On the other hand, I can’t say I think it’s entirely men’s fault that women live as if under their spell. Looking back at what I’ve written so far, it seems clear that I made a mistake in skipping those consciousness-raising sessions. The menopause isn’t simply something that happens to women that doesn’t happen to men. Nor is the big question the really big question why men, all men whatever they have or haven’t got going for them, can always find a woman to sew on their buttons or proof-read their books. What we need to know is whether women are going to go on for ever dreaming about men: dreaming of finding one if they haven’t got one, of winning him back if he is slipping away, of killing themselves should he finally bolt. Greer, who, unlike almost every other woman in the world, has never seemed to share this obsessive interest in the opposite sex, is pretty clear: time to get out. ‘I never have to think any more, oh a party,’ she said in an interview in the Independent on Sunday, ‘what clothes shall I wear, what men will be there, what am I going to do?’ And even if, as I’ve heard suggested, she doesn’t wholly mean it, it’s good enough for me if she half-does.
‘Unless you have a really decent guy, talking to him about menopause is like taking hemlock,’ a (married) Californian woman remarks in this month’s Vanity Fair. I don’t know about hemlock, but I’ve always kept my cardy on through the most equatorial flushes for fear that some male bystander (or colleague) would understand what was happening and laugh. Greer, you could say, is vigorously alert to the ways in which women let themselves be enslaved by men – or rather the idea of a man:
The very notion of remaining attractive is replete with the contradictions that break women’s hearts. A woman cannot make herself attractive; she can only be found attractive. She can only remain attractive if someone remains attracted to her. Do what she will she cannot influence that outcome. Her desperate attempts to do the impossible, to guide the whim of another, are the basis of a billion-dollar beauty industry. All their lives women have never felt attractive enough. They have struggled through their thirties and forties to remain attractively slim, firm-bodied, glossy-haired and bright-eyed. Now in the fifties ‘remaining attractive’ becomes a full-time job ... Jane Fonda’s body may look terrific, what there is of it, but has anyone looked at the strain taken up by her face and neck muscles? ... Is a middle-aged woman supposed to have the buttocks of a twenty-year-old? Such buttocks are displayed on advertising hoardings all over town. The man who is still making love to the wife of his youth may be thinking of other breasts than his wife’s. There is no lack of spectacular publications to furnish such imagery. The middle-aged woman who tries to compete with her husband’s fantasy sex partners hasn’t a hope.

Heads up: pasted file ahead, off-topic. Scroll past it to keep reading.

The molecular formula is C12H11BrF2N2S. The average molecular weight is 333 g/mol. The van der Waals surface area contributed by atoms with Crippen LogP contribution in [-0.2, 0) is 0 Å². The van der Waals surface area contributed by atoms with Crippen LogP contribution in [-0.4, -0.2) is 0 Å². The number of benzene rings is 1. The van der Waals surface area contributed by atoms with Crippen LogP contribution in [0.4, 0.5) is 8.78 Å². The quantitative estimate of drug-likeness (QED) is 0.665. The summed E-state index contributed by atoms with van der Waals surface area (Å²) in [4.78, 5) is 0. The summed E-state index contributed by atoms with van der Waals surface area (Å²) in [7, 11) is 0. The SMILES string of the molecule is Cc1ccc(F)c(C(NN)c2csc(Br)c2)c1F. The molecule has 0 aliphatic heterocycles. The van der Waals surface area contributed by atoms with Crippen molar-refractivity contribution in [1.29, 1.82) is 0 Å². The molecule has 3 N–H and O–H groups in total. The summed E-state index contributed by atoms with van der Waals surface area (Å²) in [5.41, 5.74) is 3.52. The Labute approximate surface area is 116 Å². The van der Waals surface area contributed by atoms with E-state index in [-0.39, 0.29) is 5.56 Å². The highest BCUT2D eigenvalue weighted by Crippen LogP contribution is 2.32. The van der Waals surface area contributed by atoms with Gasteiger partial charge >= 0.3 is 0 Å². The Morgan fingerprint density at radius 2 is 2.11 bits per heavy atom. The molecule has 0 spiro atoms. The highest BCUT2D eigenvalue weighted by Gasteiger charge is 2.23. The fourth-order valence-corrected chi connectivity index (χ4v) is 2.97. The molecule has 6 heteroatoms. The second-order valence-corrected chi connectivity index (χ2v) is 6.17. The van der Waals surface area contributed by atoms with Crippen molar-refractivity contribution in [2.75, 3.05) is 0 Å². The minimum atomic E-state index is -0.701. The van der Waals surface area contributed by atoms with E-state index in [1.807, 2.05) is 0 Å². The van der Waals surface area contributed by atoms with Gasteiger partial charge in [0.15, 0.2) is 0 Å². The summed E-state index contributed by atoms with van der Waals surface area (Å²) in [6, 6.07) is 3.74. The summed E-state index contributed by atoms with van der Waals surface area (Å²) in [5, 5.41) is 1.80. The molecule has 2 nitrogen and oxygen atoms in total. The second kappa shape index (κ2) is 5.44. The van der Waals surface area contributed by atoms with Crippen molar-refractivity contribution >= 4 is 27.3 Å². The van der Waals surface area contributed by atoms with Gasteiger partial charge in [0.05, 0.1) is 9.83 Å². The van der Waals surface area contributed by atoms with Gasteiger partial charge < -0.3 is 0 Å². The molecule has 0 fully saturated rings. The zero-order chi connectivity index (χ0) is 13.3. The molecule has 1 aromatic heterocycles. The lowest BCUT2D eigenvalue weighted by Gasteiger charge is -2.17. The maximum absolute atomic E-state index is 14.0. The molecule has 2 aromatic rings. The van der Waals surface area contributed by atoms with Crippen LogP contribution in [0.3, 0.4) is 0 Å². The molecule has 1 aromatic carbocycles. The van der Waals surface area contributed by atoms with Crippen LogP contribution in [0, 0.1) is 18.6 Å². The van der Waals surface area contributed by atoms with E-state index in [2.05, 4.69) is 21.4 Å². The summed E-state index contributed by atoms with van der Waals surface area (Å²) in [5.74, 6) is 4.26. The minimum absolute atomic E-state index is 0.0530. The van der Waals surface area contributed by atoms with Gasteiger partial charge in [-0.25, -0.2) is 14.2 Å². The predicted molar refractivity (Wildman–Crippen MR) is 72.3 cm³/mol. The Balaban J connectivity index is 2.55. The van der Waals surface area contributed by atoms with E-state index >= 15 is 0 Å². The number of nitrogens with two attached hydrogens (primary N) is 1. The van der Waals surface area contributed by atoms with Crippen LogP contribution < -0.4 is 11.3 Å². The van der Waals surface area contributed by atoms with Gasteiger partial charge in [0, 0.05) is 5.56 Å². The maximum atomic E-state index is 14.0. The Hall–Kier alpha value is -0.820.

She’s the Norman Tebbit of feminism, a founder member of the on-yer-bike branch of the women’s movement; and I don’t imagine she’ll be sorry to think that it’s all over for her contemporaries; that for us what she memorably calls ‘the white-slavery of attraction duty’ is a thing of the past. ‘To be unwanted,’ she says in her introduction, ‘is also to be free.’ Which sounds good. But women, as men always say, are so unreliable; and no sooner has Greer got us off the hook than she’s talking in a most un-Tebbit-like way about ‘the older woman’s love’ being a ‘feeling of tenderness so still and deep and warm that it gilds every grassblade and blesses every fly’.
So what do we do now, my ageing sisters and I? If we can’t line up behind the new-order Greer, who do we take as our role model – Joan Collins or Alan Bennett’s lady in the van? Or, to put it differently, do we or don’t we put in a bid for hormone replacement therapy? (I don’t want to get into difficulties here: Joan Collins swears she’s never had it – she only looks as if she has.) There are reasons for taking it, and reasons for not taking it, and reasons for getting angry with your doctor either way, but if you do and it works, you feel better, you look better and you are better. (I speak from envy, not experience.) Then the question arises: what does ‘better’ mean? And is that sort of ‘better’ appropriate? Or, to quote Germaine Greer: ‘We hear that Mrs Thatcher uses hormone replacement but do not know whether to be encouraged or disheartened by the result.’
Years and years ago I remember some poor woman being lambasted in the Guardian for liking a certain sort of maternity dress because in it she didn’t look pregnant (‘misses the point of being pregnant,’ she was told). There are people on whom talk of hormone replacement therapy has a similar effect, as if it were to be blamed for overlooking or deferring the pleasure of being known and knowing yourself to be past it. No doubt in five or ten minutes’ time it will be really chic to be menopausal. Perhaps thanks to Greer and others it’s happened already. The only trouble is I’d rather go back on attraction duty than sit in my garden saying hello to the grass.
[*] Hamish Hamilton, 472 pp., £16.99, 14 October, 0 241 12840 4.